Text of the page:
president bush Roquefort cheese, president bush tariff on Roquefort cheese, president bush tariff E.U.
Bob Edme/AP
An unidentified Roquefort cheese worker
crosses the street in
southwestern France, Wenesday, Jan. 21,

Former President Bush Accused of “Roquefort Embargo”

January 21, 2009 04:15 PM
by Isabel Cowles
As one of his final acts in office, President Bush increased the tariff on Roquefort by 300 percent, making it virtually impossible for the French to sell the popular cheese in the United States.

Bush vs. Roquefort: C’est la Guerre

On Jan. 16, President Bush raised the tariff on Roquefort to more than 300 percent, effectively closing down the French blue-veined cheese’s U.S. market.

The World Trade Organization (WTO) authorized the tariff in both the U.S. and Canada, in response to the European Union’s continued ban on beef from hormone-treated animals. According to Bloomberg, the WTO will allow the two countries to levy duties on Roquefort and other European imports because the EU has not offered any scientific evidence that hormone-treated beef poses a cancer risk for consumers.

Agence France-Presse reports that the tariff increase on Roquefort will mean that the cheese price will go up from $40 a kilo to $130 a kilo, making it impossible to sell it to anyone other than luxury cheese vendors and high-end restaurants.

The U.S. is currently the third-largest importer of Roquefort, with total annual sales at almost $8 million. The economy of Roquefort, France, is entirely dependent on the cheese as no other agricultural products are capable of growing in its dry terrain.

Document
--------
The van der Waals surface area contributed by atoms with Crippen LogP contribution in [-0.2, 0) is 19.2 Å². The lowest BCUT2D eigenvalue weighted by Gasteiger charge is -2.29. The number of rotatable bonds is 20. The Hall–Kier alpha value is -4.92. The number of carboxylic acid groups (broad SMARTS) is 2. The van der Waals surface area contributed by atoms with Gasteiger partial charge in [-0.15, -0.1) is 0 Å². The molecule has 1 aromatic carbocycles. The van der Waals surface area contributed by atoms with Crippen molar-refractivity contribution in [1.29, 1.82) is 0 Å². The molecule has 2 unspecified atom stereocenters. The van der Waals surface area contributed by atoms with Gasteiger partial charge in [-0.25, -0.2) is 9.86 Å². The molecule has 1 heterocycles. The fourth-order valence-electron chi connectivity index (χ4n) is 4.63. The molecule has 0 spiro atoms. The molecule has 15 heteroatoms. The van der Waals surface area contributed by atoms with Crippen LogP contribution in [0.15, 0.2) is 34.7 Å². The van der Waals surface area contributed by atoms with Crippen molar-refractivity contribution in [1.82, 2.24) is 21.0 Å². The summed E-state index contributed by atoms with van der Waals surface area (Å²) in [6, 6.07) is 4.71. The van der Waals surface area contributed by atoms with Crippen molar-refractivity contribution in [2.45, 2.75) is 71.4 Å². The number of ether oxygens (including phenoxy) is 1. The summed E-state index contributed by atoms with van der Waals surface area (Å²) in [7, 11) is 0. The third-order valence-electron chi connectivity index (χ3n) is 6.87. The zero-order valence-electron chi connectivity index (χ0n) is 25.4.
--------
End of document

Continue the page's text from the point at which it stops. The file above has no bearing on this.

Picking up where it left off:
The French agricultural minister, Michael Barnier, announced that France and the European Commission will appeal to the WTO regarding the tariff, telling France’s lower house of Parliament yesterday that France will not “bend one centimeter,” on its restrictions against hormone-treated beef.

So far, Canada does not appear to be following the U.S.’s lead on the Roquefort tariff.

Background: Roquefort rejection

The recent move is one in a long-standing dispute between the United States and France over imports. Tensions began in the 1980s when the EU banned hormone-treated beef, and have intensified in the last decade: in 1998, the WTO ruled that the ban violated trade rules and began allowing the U.S. and Canada to impose trade sanctions against the EU.

Many French people consider the tariff a deliberate final insult by the Bush administration. Recent disputes between the U.S. and France have frequently been symbolized by food; for example, Bush championed changing the name of French fries to “Freedom Fries,” when then-President Jacques Chirac opposed the U.S. invasion of Iraq.

Opinion & Analysis: Americans look to Obama

Some Americans are unhappy over the move as well. Paula Crossfield, managing editor of Civil Eats, calls Bush’s tariff, “a last ditch effort to stick it to the French.” Crossfield lauds the French for preserving their traditional food heritage, which runs contrary to accepting hormone-injected beef.  According to Crossfield, the Obama administration will probably improve French-U.S. relations.

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